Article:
The game itself looks like standard fare for competitive card games, with the addition of cards building a physical “dungeon” for the players to manipulate. I do, however, really like the artwork for the game.
The Details:
DungeonCraft is a game played with 2-4 players: one player as the Guardian against 1-3 Heroes. The Guardian of the Dungeon builds the dungeon and defends its rooms. The Heroes recruit adventurers, equip them, and plan their movement into the dungeon. Each of the two roles is governed by a distinct set of actions.

DungeonCraft takes 45-90 minutes to play. Within a round players spend tokens to take actions in an alternating sequence. Basic in its concept yet elevated in strategic options, the game combines some elements of chance with your ability to read your opponent’s strategy.

At the start of the game the Guardian designs a dungeon using a set of 16 room cards. The Treasure Vault is the most valuable of those rooms. Once the Guardian places entrances outside the dungeon, the game begins.
Each player has action tokens to spend on a variety of actions. Players use tokens to make plays during a round. After all players have spent their tokens, a new round begins with a new set of tokens.

The Heroes use tokens to prepare adventurers, and move them through the dungeon. Heroes earn points by defeating rooms. The Guardian uses tokens to build more rooms and create dungeon effects to slow down the Hero’s progress. The Guardian earns points by capturing adventurers and their gear, and by keeping his dungeon unexplored. The game ends either when the Guardian has drawn all the dungeon cards or when the Hero captures the Treasure Vault.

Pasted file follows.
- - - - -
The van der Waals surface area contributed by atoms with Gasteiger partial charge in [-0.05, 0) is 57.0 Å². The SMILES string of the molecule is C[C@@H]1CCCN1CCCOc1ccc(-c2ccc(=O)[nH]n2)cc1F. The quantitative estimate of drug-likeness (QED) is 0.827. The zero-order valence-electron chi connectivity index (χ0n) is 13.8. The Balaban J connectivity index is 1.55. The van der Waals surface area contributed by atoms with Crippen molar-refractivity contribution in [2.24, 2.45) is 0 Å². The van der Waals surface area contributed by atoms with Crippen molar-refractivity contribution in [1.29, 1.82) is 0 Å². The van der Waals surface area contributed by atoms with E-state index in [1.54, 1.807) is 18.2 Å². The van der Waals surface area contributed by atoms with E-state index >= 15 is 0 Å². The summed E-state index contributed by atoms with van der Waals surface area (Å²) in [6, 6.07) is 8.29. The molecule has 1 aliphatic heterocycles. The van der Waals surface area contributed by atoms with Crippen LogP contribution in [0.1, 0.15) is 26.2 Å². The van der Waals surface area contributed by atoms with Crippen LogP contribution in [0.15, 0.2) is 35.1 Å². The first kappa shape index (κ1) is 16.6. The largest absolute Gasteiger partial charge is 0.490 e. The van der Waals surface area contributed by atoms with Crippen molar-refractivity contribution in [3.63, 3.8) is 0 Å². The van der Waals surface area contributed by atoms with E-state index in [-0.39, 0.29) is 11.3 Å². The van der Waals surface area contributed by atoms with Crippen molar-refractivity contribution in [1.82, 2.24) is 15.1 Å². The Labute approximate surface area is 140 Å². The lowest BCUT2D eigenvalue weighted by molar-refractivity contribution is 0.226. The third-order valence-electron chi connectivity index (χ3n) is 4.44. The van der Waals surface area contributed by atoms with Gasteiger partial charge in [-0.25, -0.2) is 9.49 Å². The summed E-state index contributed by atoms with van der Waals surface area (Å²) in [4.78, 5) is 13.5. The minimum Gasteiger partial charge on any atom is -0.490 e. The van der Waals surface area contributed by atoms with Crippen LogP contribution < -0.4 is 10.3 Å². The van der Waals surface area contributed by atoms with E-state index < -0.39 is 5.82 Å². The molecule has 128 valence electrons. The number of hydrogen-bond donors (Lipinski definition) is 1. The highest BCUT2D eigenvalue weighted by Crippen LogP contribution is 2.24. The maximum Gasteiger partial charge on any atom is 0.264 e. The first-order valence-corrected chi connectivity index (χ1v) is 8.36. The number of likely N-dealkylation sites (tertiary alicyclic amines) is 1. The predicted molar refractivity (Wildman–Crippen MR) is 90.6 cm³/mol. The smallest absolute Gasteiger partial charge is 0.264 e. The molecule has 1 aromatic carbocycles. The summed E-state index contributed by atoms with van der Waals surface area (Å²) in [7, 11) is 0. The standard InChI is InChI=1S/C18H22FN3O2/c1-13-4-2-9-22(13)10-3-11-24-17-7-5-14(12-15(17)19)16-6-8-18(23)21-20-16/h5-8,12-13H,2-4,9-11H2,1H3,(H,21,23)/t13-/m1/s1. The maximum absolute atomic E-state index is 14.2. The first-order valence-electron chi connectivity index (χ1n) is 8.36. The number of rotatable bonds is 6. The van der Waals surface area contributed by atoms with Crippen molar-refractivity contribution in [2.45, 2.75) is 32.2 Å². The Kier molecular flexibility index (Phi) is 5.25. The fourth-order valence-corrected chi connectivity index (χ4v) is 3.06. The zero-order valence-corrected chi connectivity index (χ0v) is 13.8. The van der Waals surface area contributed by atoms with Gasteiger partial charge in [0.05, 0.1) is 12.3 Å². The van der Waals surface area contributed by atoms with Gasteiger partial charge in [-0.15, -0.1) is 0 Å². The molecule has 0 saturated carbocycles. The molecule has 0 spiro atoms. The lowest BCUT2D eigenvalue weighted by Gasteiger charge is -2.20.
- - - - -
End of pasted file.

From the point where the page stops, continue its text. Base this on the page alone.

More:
The Guardian has 4 room types: Traps, Brutes, Evil and Magic. The Hero has adventurers with skills suited to certain room types. The Hero is trying to put the best adventurers in the rooms most suited to their skills—while the Guardian tries to ambush and surprise the Hero with rooms that challenge the adventurers.



It looks like we’ll see this one on the shelves, because out of the $3,000 Kreader asked for, interested parties gave him $22,675.

I have to wonder if there are any planned expansions…

…well, yes and no.

There is a second Kickstarter for the same game in which the goal is to “enhance” the game with better production quality.


They’ve gathered almost three times what they’re asking for, so this is pretty much a done deal as well. If you’d still like some swag for the game, though, you have 24 days to go to donate!


STATUS: 24 days to go, but it is essentially funded.


Type: A tabletop RPG gone MMORPG


I’ve said it before, and I’ll say it again: “I hate it when MMORPGs start bleeding into my tabletop RPGs!” (I’m looking at YOU, 4e Dungeons & Dragons) I usually want to throttle one of my players when he tells others that “he’s the DPS of the party.”





Sorry. MMO terms at the game table annoy me almost as much as texting and updating Facebook with iPhones at the game table.